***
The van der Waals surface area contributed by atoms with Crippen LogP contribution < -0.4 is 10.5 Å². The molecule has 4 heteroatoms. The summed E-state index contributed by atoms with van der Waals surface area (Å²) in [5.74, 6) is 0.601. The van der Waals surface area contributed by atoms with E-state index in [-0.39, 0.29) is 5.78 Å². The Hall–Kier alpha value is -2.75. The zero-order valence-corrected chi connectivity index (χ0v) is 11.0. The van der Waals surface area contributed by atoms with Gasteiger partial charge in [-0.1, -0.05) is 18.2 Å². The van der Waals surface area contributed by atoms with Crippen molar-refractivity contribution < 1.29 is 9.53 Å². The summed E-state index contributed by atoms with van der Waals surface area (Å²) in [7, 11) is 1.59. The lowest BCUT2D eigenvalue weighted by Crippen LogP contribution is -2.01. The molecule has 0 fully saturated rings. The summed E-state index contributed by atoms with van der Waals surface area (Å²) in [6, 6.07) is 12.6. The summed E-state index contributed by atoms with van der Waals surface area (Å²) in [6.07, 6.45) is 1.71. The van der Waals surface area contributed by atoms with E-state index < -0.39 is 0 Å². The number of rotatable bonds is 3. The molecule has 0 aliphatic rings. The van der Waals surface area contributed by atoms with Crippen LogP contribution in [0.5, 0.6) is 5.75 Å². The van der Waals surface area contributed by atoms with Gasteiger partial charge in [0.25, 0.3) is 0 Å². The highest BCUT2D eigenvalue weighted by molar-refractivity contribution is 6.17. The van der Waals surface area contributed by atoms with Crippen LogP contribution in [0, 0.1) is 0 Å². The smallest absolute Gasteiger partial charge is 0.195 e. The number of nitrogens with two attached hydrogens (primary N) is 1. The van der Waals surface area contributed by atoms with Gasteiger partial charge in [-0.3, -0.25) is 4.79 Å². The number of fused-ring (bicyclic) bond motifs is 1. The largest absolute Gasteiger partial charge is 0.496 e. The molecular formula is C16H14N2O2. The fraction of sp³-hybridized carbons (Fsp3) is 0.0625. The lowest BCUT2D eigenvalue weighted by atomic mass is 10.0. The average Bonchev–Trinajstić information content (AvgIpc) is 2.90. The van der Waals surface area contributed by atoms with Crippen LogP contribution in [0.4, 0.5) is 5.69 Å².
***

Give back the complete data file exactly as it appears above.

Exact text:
The van der Waals surface area contributed by atoms with Crippen LogP contribution < -0.4 is 10.5 Å². The molecule has 4 heteroatoms. The summed E-state index contributed by atoms with van der Waals surface area (Å²) in [5.74, 6) is 0.601. The van der Waals surface area contributed by atoms with E-state index in [-0.39, 0.29) is 5.78 Å². The Hall–Kier alpha value is -2.75. The zero-order valence-corrected chi connectivity index (χ0v) is 11.0. The van der Waals surface area contributed by atoms with Gasteiger partial charge in [-0.1, -0.05) is 18.2 Å². The van der Waals surface area contributed by atoms with Crippen molar-refractivity contribution < 1.29 is 9.53 Å². The summed E-state index contributed by atoms with van der Waals surface area (Å²) in [7, 11) is 1.59. The lowest BCUT2D eigenvalue weighted by Crippen LogP contribution is -2.01. The molecule has 0 fully saturated rings. The summed E-state index contributed by atoms with van der Waals surface area (Å²) in [6, 6.07) is 12.6. The summed E-state index contributed by atoms with van der Waals surface area (Å²) in [6.07, 6.45) is 1.71. The van der Waals surface area contributed by atoms with E-state index < -0.39 is 0 Å². The number of rotatable bonds is 3. The molecule has 0 aliphatic rings. The van der Waals surface area contributed by atoms with Crippen LogP contribution in [0.5, 0.6) is 5.75 Å². The van der Waals surface area contributed by atoms with Gasteiger partial charge in [0.25, 0.3) is 0 Å². The highest BCUT2D eigenvalue weighted by molar-refractivity contribution is 6.17. The van der Waals surface area contributed by atoms with Crippen LogP contribution in [0, 0.1) is 0 Å². The smallest absolute Gasteiger partial charge is 0.195 e. The number of nitrogens with two attached hydrogens (primary N) is 1. The van der Waals surface area contributed by atoms with Gasteiger partial charge in [-0.3, -0.25) is 4.79 Å². The number of fused-ring (bicyclic) bond motifs is 1. The largest absolute Gasteiger partial charge is 0.496 e. The molecular formula is C16H14N2O2. The fraction of sp³-hybridized carbons (Fsp3) is 0.0625. The lowest BCUT2D eigenvalue weighted by atomic mass is 10.0. The average Bonchev–Trinajstić information content (AvgIpc) is 2.90. The van der Waals surface area contributed by atoms with Crippen LogP contribution in [0.4, 0.5) is 5.69 Å².